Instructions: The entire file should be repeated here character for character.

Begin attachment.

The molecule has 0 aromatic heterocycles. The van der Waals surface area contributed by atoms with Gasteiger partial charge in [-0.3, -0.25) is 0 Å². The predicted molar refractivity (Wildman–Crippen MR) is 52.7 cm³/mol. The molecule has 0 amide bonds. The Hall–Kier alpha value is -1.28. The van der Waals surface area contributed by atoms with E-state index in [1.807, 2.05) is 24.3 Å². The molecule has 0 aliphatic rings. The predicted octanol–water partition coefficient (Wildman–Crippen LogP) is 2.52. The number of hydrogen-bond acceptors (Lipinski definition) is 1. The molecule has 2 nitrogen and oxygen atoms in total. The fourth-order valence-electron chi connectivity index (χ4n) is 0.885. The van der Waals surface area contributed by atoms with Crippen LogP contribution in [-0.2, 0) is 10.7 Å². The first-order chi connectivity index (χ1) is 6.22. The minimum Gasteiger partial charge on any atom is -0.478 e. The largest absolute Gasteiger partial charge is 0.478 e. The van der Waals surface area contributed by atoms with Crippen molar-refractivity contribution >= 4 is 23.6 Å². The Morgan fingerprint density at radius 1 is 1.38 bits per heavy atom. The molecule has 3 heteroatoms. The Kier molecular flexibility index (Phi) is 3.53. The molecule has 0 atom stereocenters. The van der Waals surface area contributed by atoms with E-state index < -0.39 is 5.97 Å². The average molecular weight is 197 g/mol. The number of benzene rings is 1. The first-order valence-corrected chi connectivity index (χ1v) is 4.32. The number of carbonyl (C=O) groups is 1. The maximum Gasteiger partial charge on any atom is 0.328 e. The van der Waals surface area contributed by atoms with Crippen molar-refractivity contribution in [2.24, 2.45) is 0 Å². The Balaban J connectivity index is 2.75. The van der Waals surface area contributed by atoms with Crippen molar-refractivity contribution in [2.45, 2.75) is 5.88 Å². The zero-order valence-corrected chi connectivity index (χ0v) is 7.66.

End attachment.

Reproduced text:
The molecule has 0 aromatic heterocycles. The van der Waals surface area contributed by atoms with Gasteiger partial charge in [-0.3, -0.25) is 0 Å². The predicted molar refractivity (Wildman–Crippen MR) is 52.7 cm³/mol. The molecule has 0 amide bonds. The Hall–Kier alpha value is -1.28. The van der Waals surface area contributed by atoms with E-state index in [1.807, 2.05) is 24.3 Å². The molecule has 0 aliphatic rings. The predicted octanol–water partition coefficient (Wildman–Crippen LogP) is 2.52. The number of hydrogen-bond acceptors (Lipinski definition) is 1. The molecule has 2 nitrogen and oxygen atoms in total. The fourth-order valence-electron chi connectivity index (χ4n) is 0.885. The van der Waals surface area contributed by atoms with Crippen LogP contribution in [-0.2, 0) is 10.7 Å². The first-order chi connectivity index (χ1) is 6.22. The minimum Gasteiger partial charge on any atom is -0.478 e. The largest absolute Gasteiger partial charge is 0.478 e. The van der Waals surface area contributed by atoms with Crippen molar-refractivity contribution >= 4 is 23.6 Å². The Morgan fingerprint density at radius 1 is 1.38 bits per heavy atom. The molecule has 3 heteroatoms. The Kier molecular flexibility index (Phi) is 3.53. The molecule has 0 atom stereocenters. The van der Waals surface area contributed by atoms with E-state index < -0.39 is 5.97 Å². The average molecular weight is 197 g/mol. The number of benzene rings is 1. The first-order valence-corrected chi connectivity index (χ1v) is 4.32. The number of carbonyl (C=O) groups is 1. The maximum Gasteiger partial charge on any atom is 0.328 e. The van der Waals surface area contributed by atoms with Crippen molar-refractivity contribution in [2.24, 2.45) is 0 Å². The Balaban J connectivity index is 2.75. The van der Waals surface area contributed by atoms with Crippen molar-refractivity contribution in [2.45, 2.75) is 5.88 Å². The zero-order valence-corrected chi connectivity index (χ0v) is 7.66.